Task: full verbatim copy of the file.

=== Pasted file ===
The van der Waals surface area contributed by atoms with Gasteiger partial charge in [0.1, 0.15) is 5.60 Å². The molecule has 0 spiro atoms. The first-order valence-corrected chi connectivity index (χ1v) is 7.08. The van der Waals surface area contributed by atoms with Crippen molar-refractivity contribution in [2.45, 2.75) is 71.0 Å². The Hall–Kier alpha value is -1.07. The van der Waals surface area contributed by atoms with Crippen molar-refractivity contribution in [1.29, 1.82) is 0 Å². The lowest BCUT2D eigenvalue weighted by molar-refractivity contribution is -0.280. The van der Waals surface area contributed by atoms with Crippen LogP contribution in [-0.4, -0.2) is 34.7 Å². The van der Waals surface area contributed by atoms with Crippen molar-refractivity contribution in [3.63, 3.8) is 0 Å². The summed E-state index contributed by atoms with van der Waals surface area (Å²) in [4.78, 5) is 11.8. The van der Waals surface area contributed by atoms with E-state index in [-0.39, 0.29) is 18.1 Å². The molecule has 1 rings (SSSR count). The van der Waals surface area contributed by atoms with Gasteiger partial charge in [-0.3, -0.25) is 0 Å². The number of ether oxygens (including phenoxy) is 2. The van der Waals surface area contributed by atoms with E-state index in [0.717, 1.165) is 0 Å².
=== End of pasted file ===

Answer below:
The van der Waals surface area contributed by atoms with Gasteiger partial charge in [0.1, 0.15) is 5.60 Å². The molecule has 0 spiro atoms. The first-order valence-corrected chi connectivity index (χ1v) is 7.08. The van der Waals surface area contributed by atoms with Crippen molar-refractivity contribution in [2.45, 2.75) is 71.0 Å². The Hall–Kier alpha value is -1.07. The van der Waals surface area contributed by atoms with Crippen molar-refractivity contribution in [1.29, 1.82) is 0 Å². The lowest BCUT2D eigenvalue weighted by molar-refractivity contribution is -0.280. The van der Waals surface area contributed by atoms with Crippen LogP contribution in [-0.4, -0.2) is 34.7 Å². The van der Waals surface area contributed by atoms with Crippen molar-refractivity contribution in [3.63, 3.8) is 0 Å². The summed E-state index contributed by atoms with van der Waals surface area (Å²) in [4.78, 5) is 11.8. The van der Waals surface area contributed by atoms with E-state index in [-0.39, 0.29) is 18.1 Å². The molecule has 1 rings (SSSR count). The van der Waals surface area contributed by atoms with Gasteiger partial charge in [-0.3, -0.25) is 0 Å². The number of ether oxygens (including phenoxy) is 2. The van der Waals surface area contributed by atoms with E-state index in [0.717, 1.165) is 0 Å².